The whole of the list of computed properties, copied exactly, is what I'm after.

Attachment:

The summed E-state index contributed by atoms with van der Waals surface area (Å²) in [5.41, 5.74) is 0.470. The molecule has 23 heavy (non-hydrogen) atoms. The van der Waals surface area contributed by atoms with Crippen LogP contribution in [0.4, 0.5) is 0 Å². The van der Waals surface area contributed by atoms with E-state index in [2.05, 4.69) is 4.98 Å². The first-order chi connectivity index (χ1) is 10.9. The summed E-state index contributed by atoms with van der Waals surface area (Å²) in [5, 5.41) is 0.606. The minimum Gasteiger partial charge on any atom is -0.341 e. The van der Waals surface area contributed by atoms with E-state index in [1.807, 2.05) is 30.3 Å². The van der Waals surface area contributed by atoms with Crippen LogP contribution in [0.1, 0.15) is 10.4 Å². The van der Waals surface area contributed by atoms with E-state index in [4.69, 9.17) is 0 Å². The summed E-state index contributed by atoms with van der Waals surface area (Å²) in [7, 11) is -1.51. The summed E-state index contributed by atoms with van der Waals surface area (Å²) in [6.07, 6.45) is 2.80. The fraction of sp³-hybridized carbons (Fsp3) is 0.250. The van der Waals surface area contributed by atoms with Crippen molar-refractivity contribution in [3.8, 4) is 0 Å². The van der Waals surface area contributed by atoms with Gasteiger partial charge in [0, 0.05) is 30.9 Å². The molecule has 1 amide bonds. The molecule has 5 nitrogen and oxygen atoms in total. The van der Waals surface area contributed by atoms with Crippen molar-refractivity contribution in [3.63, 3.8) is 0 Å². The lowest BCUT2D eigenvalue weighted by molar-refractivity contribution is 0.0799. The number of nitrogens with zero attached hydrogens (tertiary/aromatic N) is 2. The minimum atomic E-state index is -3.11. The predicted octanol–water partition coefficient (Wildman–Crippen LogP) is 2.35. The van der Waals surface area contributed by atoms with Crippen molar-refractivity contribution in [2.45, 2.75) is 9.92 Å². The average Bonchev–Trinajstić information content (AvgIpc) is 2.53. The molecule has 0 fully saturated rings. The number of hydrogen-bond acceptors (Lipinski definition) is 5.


The summed E-state index contributed by atoms with van der Waals surface area (Å²) in [5.41, 5.74) is 0.470. The molecule has 23 heavy (non-hydrogen) atoms. The van der Waals surface area contributed by atoms with Crippen LogP contribution in [0.4, 0.5) is 0 Å². The van der Waals surface area contributed by atoms with E-state index in [2.05, 4.69) is 4.98 Å². The first-order chi connectivity index (χ1) is 10.9. The summed E-state index contributed by atoms with van der Waals surface area (Å²) in [5, 5.41) is 0.606. The minimum Gasteiger partial charge on any atom is -0.341 e. The van der Waals surface area contributed by atoms with E-state index in [1.807, 2.05) is 30.3 Å². The van der Waals surface area contributed by atoms with Crippen LogP contribution in [0.1, 0.15) is 10.4 Å². The van der Waals surface area contributed by atoms with E-state index in [4.69, 9.17) is 0 Å². The summed E-state index contributed by atoms with van der Waals surface area (Å²) in [7, 11) is -1.51. The summed E-state index contributed by atoms with van der Waals surface area (Å²) in [6.07, 6.45) is 2.80. The fraction of sp³-hybridized carbons (Fsp3) is 0.250. The van der Waals surface area contributed by atoms with Crippen molar-refractivity contribution in [3.8, 4) is 0 Å². The van der Waals surface area contributed by atoms with Gasteiger partial charge in [0, 0.05) is 30.9 Å². The molecule has 1 amide bonds. The molecule has 5 nitrogen and oxygen atoms in total. The van der Waals surface area contributed by atoms with Crippen molar-refractivity contribution in [3.63, 3.8) is 0 Å². The lowest BCUT2D eigenvalue weighted by molar-refractivity contribution is 0.0799. The number of nitrogens with zero attached hydrogens (tertiary/aromatic N) is 2. The minimum atomic E-state index is -3.11. The predicted octanol–water partition coefficient (Wildman–Crippen LogP) is 2.35. The van der Waals surface area contributed by atoms with Crippen molar-refractivity contribution in [2.45, 2.75) is 9.92 Å². The average Bonchev–Trinajstić information content (AvgIpc) is 2.53. The molecule has 0 fully saturated rings. The number of hydrogen-bond acceptors (Lipinski definition) is 5.